विजयेन्द्र कुमार माथुर[2] ने लिखा है.... बरसाना कृष्ण की प्रेयसी राधा की जन्मस्थली के रूप में प्रसिद्ध है. इस स्थान को जो एक बृहत पहाड़ी की तलहटी में बसा है प्राचीन समय में वृहत्सानु कहा जाता था (वृहत्+सानु =पर्वत शिखर). इसके अन्य नाम ब्रह्मसानु या वृषभानुपुर (वृषभानु राधा के पिता का नाम है) भी कहे जाते हैं. बरसाना [p.610]: प्राचीन समय में बहुत सुंदर नगर था. राधा का प्राचीन मंदिर मध्यकालीन है जो लाल पत्थर का बना है. यह अब परित्यक्त अवस्था में है. इस की मूर्ति अब पास ही स्थित विशाल एवं भव्य संगमरमर के बने मंदिर में प्रतिष्ठित की हुई है. यह दोनों मंदिर ऊंची पहाड़ी के शिखर पर हैं. थोड़ा आगे चलकर जयपुर नरेश का बनवाया हुआ दूसरा विशाल मंदिर पहाड़ी के दूसरी शिखर पर बना है. कहा जाता है कि [[Aurangzeb|औरंगजेब] जिसमें मथुरा व निकटवर्ती स्थान के मंदिरों को क्रूरता पूर्वक नष्ट कर दिया था, बरसाने तक पहुंच सका था. बरसाने की पुण्यस्थली बड़ी हरी-भरी तथा रमणीक है. इसकी पहाड़ियों के पत्थर श्याम तथा गौरवर्ण के हैं जिन्हें यहां के निवासी कृष्णा तथा राधा के अमर प्रेम का प्रतीक मानते हैं. बरसाने से 4 मील पर नंद गांव है जहां श्री कृष्ण के पिता नंदजी का घर था. बरसाना-नंदगांव मार्ग पर संकेत नामक स्थान है जहां किंवदंती के अनुसार कृष्ण और राधा का प्रथम मिलन हुआ था. संकेत का शब्दार्थ है पूर्वनिर्दिष्ट मिलने का स्थान.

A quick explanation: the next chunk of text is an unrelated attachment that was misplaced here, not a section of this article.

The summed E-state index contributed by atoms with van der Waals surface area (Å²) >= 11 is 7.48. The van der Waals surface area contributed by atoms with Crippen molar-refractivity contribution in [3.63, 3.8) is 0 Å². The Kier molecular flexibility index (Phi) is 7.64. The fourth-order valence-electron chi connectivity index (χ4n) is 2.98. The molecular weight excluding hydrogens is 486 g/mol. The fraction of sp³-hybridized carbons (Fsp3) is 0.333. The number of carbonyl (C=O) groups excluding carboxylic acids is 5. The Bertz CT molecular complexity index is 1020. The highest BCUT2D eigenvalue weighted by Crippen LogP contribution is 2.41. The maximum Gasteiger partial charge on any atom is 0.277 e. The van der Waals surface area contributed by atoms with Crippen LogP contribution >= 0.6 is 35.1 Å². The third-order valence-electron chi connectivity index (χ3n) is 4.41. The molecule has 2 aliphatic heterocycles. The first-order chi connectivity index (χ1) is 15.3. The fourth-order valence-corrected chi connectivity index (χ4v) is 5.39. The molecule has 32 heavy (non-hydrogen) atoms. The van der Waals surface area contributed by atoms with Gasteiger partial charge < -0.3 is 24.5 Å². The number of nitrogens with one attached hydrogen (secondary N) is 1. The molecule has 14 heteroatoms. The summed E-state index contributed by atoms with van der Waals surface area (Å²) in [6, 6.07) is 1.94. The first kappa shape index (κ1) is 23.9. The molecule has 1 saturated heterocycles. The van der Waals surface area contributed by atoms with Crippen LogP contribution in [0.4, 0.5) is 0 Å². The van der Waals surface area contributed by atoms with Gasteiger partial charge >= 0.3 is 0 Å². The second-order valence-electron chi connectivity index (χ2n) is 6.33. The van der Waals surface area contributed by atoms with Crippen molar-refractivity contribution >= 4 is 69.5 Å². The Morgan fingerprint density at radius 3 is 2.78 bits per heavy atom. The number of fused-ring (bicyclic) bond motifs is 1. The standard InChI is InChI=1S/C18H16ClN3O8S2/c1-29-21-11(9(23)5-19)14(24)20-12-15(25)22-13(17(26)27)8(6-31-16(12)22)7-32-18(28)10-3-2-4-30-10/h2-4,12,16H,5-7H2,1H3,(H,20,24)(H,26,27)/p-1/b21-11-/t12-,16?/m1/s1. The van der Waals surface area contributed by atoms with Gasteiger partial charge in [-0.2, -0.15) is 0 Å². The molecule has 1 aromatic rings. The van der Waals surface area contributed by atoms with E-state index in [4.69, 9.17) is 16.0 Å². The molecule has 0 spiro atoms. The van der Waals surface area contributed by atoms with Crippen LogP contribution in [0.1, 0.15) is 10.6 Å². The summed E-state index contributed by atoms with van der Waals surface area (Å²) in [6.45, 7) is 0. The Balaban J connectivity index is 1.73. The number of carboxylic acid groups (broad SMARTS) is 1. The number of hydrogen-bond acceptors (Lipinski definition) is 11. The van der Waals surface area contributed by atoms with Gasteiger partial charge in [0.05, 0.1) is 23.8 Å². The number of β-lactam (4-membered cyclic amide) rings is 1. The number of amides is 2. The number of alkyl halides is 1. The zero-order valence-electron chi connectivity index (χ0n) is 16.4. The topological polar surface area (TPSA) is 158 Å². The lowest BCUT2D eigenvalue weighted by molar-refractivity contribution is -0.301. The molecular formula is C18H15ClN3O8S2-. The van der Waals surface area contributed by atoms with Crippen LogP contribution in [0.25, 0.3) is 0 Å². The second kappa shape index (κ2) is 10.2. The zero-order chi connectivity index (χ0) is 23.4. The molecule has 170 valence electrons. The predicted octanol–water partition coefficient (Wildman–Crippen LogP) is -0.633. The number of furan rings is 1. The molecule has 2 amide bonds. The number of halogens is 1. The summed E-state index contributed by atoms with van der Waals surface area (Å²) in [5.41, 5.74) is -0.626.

राधा का परिचय

कृष्ण की प्रेमिका का नाम राधा था जो बरसाना के सरपंच वृषभानु की बेटी थी। श्री कृष्ण राधारानी से निष्काम और निश्वार्थ प्रेम करते थे। राधा श्री कृष्ण से उम्र में बहुत बड़ी थी। लगभग 6 साल से भी ज्यादा का अंतर था। श्री कृष्ण ने 14 वर्ष की उम्र में वृंदावन छोड़ दिया था। और उसके बाद वे राधा से कभी नहीं मिले।


Notable persons

External links


Back to Jat Villages